[SI-LIST] Re: PDN related

  • From: "Brad Brim" <bradb@xxxxxxxxxxx>
  • To: "'Lynne D. Green'" <lgreen22@xxxxxxxxxxxxxx>, "'steve weir'" <weirsi@xxxxxxxxxx>
  • Date: Mon, 15 Mar 2010 19:52:52 -0700

hi Lynne,

I am an advocate of using a variety of decap values and have seen many
boards where doing so yields a more broadband low impedance with fewer caps
and lower cost. To qualify - most of the designs I simulated have generic
2-terminal MLCCs, not multi-pin ultra-low ESL caps.

I agree with everything you say except for one small detail. You cite
"several decades", which may be a little aggressive. Recall that decaps
operate as series LC resonators. L is the sum of device and cap mounting
inductance, spreading inductance from device to decap and ESL of the cap.
This low impedance resonance is defined by 1/sqrt(LC)/(2*PI). If you use
caps over a range of 0.01uF to 1uF the sqrt() will imply only one additional
decade of bandwidth. If you assume your loop inductances will vary by 10X or
so, then you may get another half decade of bandwidth. Of course, you can
use an even larger decap range but it's not common, or you can tweak on the
bulk caps a bit to extend this broadband behavior down another decade or
more. In practice your multiple values of decaps won't give you more than 2
decades of additional bandwidth for your target impedance. This sqrt()
bandwidth reduction means you may be required to use decaps in-package where
the inductance can be made less and you can use smaller valued decaps,
extending at most another decade but usually less. Then, on-chip caps have
very little loop inductance and can cover the higher frequencies.

As pointed out earlier, you can use an intentionally high ESR to make
lower-Q resonances in an effort to gain bandwidth. The same bandwidth you
can get with multi-valued caps is tough to get with a single value of cap,
even with many more caps.

I have seen a number of boards implemented with only 0.1uF caps that were in
production and worked well. One example I optimized started out with 400
0.1uF decaps and several bulk caps. I left the bulk caps alone but used
steps of (1, 2.2, 4.7) from 0.01uF to 1.0uF and was able to get
significantly better performance with less than half the decaps. This type
of result is not uncommon. I tried to use high ESR caps and only got
incrementally better bandwidth than the original design with all 400 decaps
placed. Of course, with my multi-valued decaps I did not get nearly so low
impedance as in the "big V" of the original design - but I figured 0.3mOhm
was overkill for my estimated requirement of about 10mOhm.

 -Brad Brim

> -----Original Message-----
> From: si-list-bounce@xxxxxxxxxxxxx 
> [mailto:si-list-bounce@xxxxxxxxxxxxx] On Behalf Of Lynne D. Green
> Sent: Monday, March 15, 2010 7:09 PM
> To: steve weir
> Cc: Scooby Doo; SI LIST
> Subject: [SI-LIST] Re: PDN related
> Hi, Steve and Rajesh,
> Enough caps of one size will work, until your signal content 
> goes too far past the resonance frequency.
> And yes, different packages have different parasitics and 
> different resonance freqs.
> Using a variety of (carefully selected) caps covers a wider 
> frequency range (several decades).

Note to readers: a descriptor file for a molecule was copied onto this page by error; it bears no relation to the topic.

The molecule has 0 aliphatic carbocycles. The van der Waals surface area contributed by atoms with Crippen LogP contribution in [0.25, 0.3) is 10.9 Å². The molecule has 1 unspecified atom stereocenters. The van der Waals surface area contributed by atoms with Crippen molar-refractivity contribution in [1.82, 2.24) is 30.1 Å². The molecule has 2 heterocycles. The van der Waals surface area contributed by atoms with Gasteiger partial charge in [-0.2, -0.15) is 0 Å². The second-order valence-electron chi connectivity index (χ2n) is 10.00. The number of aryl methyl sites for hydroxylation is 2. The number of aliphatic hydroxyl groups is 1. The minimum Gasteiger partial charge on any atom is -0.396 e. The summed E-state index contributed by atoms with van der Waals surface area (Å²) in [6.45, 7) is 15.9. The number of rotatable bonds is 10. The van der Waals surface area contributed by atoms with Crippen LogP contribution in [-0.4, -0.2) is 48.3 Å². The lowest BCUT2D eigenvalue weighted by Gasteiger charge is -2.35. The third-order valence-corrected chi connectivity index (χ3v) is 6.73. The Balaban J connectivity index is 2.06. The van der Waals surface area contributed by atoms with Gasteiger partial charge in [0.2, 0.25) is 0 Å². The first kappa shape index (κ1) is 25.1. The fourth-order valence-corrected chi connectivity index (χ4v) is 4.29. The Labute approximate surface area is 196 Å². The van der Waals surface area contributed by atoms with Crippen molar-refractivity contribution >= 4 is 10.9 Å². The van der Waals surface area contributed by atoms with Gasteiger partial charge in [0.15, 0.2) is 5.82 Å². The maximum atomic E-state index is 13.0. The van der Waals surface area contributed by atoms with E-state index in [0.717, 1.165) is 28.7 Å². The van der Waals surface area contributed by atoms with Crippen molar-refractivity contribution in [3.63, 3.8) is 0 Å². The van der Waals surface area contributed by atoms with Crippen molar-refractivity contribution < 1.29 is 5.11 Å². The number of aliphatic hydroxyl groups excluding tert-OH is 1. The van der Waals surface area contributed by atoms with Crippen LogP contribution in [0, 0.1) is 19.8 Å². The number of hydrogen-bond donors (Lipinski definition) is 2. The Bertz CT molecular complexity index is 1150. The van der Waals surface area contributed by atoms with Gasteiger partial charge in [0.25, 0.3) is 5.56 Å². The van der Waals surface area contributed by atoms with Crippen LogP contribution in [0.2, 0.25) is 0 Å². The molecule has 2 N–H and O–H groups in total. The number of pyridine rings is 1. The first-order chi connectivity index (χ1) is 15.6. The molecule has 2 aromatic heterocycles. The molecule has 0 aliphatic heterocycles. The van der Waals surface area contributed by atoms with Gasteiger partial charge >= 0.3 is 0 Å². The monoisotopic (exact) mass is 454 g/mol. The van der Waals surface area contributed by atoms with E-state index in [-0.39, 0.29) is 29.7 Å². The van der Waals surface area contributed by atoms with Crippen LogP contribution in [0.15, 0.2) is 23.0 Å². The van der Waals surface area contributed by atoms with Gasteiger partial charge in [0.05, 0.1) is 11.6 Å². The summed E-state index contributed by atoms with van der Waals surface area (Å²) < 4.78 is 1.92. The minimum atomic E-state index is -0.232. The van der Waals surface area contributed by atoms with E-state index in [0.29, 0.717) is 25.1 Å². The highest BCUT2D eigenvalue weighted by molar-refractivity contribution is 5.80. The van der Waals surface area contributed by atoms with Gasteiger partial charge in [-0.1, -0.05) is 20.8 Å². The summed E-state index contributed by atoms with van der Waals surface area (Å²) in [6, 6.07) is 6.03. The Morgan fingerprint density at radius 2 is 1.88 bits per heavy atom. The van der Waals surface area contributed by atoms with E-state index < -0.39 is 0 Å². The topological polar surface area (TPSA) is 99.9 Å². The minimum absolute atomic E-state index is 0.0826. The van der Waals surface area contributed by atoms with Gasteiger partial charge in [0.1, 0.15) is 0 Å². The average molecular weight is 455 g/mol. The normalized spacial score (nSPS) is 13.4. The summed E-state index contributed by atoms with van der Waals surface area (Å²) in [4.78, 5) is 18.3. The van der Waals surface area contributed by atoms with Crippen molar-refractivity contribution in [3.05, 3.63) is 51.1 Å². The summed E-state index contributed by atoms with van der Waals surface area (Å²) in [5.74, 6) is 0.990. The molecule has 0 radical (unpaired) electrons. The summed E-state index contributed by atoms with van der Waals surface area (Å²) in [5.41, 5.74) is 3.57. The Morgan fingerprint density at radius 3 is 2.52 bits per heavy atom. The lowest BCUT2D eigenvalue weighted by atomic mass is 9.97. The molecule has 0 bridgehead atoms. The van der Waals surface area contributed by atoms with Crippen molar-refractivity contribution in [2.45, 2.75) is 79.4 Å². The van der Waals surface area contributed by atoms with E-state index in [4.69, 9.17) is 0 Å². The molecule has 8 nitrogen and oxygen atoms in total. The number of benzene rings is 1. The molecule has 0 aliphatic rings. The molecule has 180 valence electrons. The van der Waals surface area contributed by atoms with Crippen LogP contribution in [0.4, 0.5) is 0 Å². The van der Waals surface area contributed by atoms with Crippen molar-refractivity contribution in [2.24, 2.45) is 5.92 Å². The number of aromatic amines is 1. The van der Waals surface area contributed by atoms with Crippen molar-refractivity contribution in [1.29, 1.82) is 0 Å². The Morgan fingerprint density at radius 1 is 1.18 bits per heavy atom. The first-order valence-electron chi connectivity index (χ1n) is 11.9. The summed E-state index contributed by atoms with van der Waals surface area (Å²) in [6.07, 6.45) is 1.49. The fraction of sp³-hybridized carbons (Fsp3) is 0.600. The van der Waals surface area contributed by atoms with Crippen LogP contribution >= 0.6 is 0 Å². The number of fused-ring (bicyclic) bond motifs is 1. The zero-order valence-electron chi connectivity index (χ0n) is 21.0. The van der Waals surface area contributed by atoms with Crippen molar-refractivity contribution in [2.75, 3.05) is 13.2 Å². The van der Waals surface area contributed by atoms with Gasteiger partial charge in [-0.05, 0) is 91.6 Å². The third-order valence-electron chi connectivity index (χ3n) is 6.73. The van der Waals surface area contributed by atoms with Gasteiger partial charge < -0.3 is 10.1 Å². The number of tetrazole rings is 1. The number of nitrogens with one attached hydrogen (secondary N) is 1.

> At the same time, this reduces the total number of caps 
> needed, and quite possibly total cost.
> These days, there are EDA tools to make this easier.
> And I agree wholeheartedly with Lee that there are plenty of 
> good books out there.  Istvan Novak's home page lists several 
> of them.  http://www.electrical-integrity.com/
> Lynne
> steve weir wrote:
> > And yet there are any number of boards and systems that have been 
> > built using mostly one capacitor value such as 0.1uF that work fine.
> >
> > Steve.
> >
> > Scooby Doo wrote:
> >> Hi Lynne,
> >>  
> >> This is what exactly what is wanted to ask. If the slew rate is 
> >> 1v/ns, then my 0.1uF capacitor value (designers blindly 
> using value) 
> >> will not support due to existance inductive nature at that 
> frequency.
> >>  
> >>  
> >> So kindly give some reference / notes so that choosing right value.
> >>  
> >>  
> >>  
> >>
> >> --- On Mon, 3/15/10, Lynne D. Green 
> <lgreen22@xxxxxxxxxxxxxx> wrote:
> >>
> >>
> >> From: Lynne D. Green <lgreen22@xxxxxxxxxxxxxx>
> >> Subject: [SI-LIST] Re: PDN related
> >> To: "Scooby Doo" <si.scooby@xxxxxxxxx>
> >> Cc: "SI LIST" <si-list@xxxxxxxxxxxxx>
> >> Date: Monday, March 15, 2010, 5:20 PM
> >>
> >>
> >> Depends on the frequency range where you need PDN clean.
> >> If it is a wide range (generally true) then one would use 
> more than 
> >> one value of capacitor.  Remember, capacitor impedance 
> increases at 
> >> high frequency due to inductive package effects.
> >>
> >> Lynne
> >>
> >>
> >> "IBIS training when you need it, where you need it."
> >>
> >> Dr. Lynne Green
> >> Green Streak Programs
> >> http://www.greenstreakprograms.com
> >> 425-788-0412
> >> lgreen22@xxxxxxxxxxxxxx
> >>
> >>
> >> Scooby Doo wrote:
> >>  
> >>> Hi SI Experts,
> >>>     I have a question reg PDN.
> >>>   Suppose an FPGA has 100 I/O pins with 10 VCCO/Gnd pairs. So an 
> >>> average of 10 I/O pins for 1 VCCO/Gnd pair. Assume each I/O pin 
> >>> driving 10pf load.
> >>>   My qn is, to make the clean PDN, is it enough to 
> provide 100pf of 
> >>> capacitor to each Vcc/Gnd pair?
> >>>   I am not convinced with blindly provinding 0.1uF cap to 
> Vcco pins.
> >>>   kindly clarify.
> >>>   Thanks in advance for your valuable feedback.
> >>>   Rajesh

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